As you can see, dahlias are the divas of the cutting garden and require a lot of patience and care. But when they get that attention, they reward you with extravagant, long-lasting blooms, both in the garden as well as in the vase.

Happy gardening!

Laura Bigbee-Fott is a Davidson County Master Gardener. She owns Whites Creek Flower Farm and runs a floral event and wedding design business called Everything Blooms.

NPT relaunches John Seigenthaler ‘A Word on Words’ online archive

On Nashville Public Television’s A Word on Words, renowned journalist John Seigenthaler held in-depth and informed discussions with authors over the series’ 40-year run (1972 to 2013). NPT has digitized 901 episodes of A Word on Words and made them available online at Mr. Seigenthaler’s many guests over the years extended beyond literary figures to include a wide array of historical and cultural notables such as astronaut Al Shepard, Rep. John Lewis and Julia Child.

The show’s host may have been its most fascinating subject, however. Mr. Seigenthaler served as editor of The Tennessean, founding editor of USA Today, assistant to Attorney General Robert F. Kennedy, and chair of the selection committee for the Robert F. Kennedy Book Award. He was a passionate advocate of the First Amendment and founded the First Amendment Center at Vanderbilt University in 1991.

“These are programs that we hope will be seen in many places over the years and maybe provide a little historical perspective on both Nashville and the country,” said John Seigenthaler, Mr. Seigenthaler’s son. To that end, NPT has shared the episodes with the American Archive of Public Broadcasting online archive, a collaboration between the Library of Congress and WGBH that includes more than 50,000 hours of public broadcasting programs and original materials. This database is searchable by title and guest and the show transcripts can be searched for words and topics.

NPT has already mined the newly available interviews for digital-first projects in conjunction with Ken Burns’ Country Music documentary series and this summer’s Apollo 11 moon landing anniversary.

According to NPT’s President & CEO Kevin Crane, who serves on American Archive’s advisory board, the A Word on Words digitization project got underway more than a decade ago when a cache of tapes was found in the station’s basement. “Some of them, we didn’t even have machines that could play them,” Crane said. Thus the station first made some of A Word on Words audio available online; now the entire shows are available for viewers to enjoy again.

Mr. Seigenthaler’s thorough preparation for each interview was legendary. Crane remembered how much authors appreciated that dedication. “I used to drive authors back and forth to the Southern Festival of Books and all the authors said the same thing: He really read my book,” Crane said.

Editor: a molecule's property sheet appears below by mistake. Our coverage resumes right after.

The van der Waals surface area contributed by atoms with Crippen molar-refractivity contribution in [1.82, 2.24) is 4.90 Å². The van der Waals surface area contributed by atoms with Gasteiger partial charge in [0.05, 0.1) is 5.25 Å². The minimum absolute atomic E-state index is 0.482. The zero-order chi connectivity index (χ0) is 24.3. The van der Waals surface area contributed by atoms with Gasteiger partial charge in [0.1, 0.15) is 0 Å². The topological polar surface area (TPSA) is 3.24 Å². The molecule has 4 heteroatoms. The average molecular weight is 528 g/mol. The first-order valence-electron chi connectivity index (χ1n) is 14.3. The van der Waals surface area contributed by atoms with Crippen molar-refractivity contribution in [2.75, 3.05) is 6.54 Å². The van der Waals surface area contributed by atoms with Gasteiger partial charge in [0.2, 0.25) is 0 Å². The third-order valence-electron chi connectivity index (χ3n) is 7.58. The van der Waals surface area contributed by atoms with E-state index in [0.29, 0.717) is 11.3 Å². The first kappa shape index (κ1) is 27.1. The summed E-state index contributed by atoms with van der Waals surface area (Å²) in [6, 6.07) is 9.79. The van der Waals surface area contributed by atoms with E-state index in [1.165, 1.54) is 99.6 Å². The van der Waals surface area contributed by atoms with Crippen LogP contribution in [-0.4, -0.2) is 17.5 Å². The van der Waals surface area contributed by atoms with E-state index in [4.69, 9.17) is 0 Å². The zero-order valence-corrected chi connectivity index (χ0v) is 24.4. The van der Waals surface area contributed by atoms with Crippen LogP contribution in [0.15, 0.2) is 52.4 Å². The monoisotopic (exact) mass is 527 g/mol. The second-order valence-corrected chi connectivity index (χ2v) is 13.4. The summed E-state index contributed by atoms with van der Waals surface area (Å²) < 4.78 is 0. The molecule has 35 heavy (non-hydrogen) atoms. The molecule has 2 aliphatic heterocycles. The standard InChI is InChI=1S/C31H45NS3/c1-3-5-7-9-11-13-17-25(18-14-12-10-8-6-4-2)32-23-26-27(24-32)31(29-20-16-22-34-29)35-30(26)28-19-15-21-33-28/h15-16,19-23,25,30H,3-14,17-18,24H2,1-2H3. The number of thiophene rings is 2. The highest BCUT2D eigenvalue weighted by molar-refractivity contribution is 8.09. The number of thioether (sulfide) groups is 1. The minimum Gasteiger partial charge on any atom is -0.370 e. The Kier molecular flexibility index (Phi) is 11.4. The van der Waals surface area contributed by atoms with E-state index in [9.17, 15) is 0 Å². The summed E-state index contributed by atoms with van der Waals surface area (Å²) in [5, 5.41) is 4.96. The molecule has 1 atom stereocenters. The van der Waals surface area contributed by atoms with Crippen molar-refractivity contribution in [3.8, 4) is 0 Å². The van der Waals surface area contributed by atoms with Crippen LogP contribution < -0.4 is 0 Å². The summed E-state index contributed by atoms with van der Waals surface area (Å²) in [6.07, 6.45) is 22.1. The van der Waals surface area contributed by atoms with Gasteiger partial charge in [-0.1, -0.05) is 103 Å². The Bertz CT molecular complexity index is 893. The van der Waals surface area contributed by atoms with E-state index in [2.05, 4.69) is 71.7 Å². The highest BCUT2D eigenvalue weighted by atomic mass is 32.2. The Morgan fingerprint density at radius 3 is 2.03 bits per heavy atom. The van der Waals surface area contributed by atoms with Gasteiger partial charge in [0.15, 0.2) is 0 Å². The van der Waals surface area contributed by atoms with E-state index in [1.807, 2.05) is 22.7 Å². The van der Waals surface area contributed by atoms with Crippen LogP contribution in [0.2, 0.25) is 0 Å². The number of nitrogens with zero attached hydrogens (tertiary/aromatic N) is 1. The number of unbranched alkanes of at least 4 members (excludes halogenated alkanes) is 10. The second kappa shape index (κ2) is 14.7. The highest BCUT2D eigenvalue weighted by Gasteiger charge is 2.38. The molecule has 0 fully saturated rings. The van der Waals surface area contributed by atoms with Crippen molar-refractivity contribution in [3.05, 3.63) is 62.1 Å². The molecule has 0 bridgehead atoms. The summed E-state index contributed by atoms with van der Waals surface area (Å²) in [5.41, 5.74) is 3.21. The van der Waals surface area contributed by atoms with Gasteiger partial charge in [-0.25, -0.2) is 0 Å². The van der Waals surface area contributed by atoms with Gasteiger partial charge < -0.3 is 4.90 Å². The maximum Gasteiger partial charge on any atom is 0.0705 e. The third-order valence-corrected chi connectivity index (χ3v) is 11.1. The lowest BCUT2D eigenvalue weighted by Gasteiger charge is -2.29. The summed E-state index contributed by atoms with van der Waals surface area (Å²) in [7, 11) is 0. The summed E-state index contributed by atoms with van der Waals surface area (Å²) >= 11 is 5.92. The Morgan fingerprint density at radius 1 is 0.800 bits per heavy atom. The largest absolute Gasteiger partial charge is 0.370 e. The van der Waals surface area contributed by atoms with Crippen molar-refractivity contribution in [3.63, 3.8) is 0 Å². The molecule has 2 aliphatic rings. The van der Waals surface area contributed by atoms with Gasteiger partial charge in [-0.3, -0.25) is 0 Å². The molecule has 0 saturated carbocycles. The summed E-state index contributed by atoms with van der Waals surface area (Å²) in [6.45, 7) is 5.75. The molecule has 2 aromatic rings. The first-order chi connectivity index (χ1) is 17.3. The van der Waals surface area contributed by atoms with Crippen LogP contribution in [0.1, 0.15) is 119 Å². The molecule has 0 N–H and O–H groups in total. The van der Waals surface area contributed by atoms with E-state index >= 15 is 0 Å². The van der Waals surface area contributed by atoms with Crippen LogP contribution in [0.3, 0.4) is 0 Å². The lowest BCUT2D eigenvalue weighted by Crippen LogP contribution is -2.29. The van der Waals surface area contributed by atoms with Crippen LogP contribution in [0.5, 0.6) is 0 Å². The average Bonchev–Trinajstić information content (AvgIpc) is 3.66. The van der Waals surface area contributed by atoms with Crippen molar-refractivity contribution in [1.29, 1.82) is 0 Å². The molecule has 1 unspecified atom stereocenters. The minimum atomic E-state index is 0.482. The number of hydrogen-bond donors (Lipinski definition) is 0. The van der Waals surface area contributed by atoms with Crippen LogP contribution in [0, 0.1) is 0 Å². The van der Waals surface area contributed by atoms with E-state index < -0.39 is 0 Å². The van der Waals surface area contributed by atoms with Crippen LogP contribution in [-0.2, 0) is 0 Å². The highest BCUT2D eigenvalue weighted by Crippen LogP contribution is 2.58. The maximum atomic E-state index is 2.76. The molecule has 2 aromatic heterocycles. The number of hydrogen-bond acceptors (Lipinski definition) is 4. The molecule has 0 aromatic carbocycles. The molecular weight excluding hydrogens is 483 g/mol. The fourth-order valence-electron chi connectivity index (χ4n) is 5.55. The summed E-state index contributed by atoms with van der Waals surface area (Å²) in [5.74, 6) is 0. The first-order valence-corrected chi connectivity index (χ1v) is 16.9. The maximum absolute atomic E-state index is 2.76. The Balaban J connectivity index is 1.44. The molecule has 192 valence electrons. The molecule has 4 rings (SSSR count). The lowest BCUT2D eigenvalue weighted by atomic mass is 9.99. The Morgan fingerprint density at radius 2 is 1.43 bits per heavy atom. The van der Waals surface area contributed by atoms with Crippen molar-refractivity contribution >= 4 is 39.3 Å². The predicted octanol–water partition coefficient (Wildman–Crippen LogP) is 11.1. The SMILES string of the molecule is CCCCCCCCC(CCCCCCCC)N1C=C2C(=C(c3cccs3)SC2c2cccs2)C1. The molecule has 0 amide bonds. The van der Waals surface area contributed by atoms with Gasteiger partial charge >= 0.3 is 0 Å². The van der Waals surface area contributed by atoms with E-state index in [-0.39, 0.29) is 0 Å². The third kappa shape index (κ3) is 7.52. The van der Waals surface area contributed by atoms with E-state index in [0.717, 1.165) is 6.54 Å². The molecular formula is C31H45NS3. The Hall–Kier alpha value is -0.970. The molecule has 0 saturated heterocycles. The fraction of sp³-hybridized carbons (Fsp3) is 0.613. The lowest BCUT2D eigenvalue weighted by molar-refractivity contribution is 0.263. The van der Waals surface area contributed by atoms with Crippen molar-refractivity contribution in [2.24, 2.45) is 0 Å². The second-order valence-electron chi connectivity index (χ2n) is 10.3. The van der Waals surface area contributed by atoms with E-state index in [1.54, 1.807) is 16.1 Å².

“Dad spent longer doing the television shows at [NPT] than he did any other job in his life. He did it for free and he did it out of love for books and for the community. So these wonderful television programs are important us,” the younger Seigenthaler said. “There’s not a day that passes that I don’t hear from somebody almost who says, ‘I love to watch A Word on Words, I love to watch him talk to authors about their books.’”

NPT has shared the John Seigenthaler A Word on Words episodes with the First Amendment Center at Vanderbilt University. Mr. Seigenthaler’s papers are now part of the Vanderbilt University Library and a chair in his name is part of the university’s history department. “This is a wonderful addition to what, for us, is a real tribute to his life, but also we hope to be available to researchers and students to learn more about him, the country and the history that he lived,” the younger Seigenthaler said.

NPT also continues to build on Mr. Seigenthaler’s legacy with a reboot of his classic series. Hosted by Mystery writer J.T. Ellison and essayist Mary Laura Philpott, the new A Word on Words received a Midsouth Regional Emmy Award in January 2017 and was nominated for a second Emmy for the 2018 season.

Enter NPT’s AWOW Giveaway through Oct. 11!

It’s time for another AWOW Giveaway of books by authors we’ve interviewed on NPT’s Emmy-winning A WORD ON WORDS series.

With the Southern Festival of Books approaching, we’re keeping it local with authors who live in the Nashville area ‒ and we’ve included A WORD ON WORDS hosts J.T. Ellison and Mary Laura Philpott!

Register at for a chance to win the following books:

Lie to Me: J.T. Ellison
The Orphan Mother: Robert Hicks
Flight of Dreams: Ariel Lawhon
This Is Our War: Lagnajita Mukhopadhyay
Commonwealth: Ann Patchett
Rush: Lisa Patton
I Miss You When I Blink: Mary Laura Philpott

See A WORD ON WORDS episodes featuring these authors on the NPT Arts YouTube channel.

The contest ends Friday, Oct. 11, and the winner will be notified by Tuesday, Oct. 15.

Limit one entry per person. Keep Reading!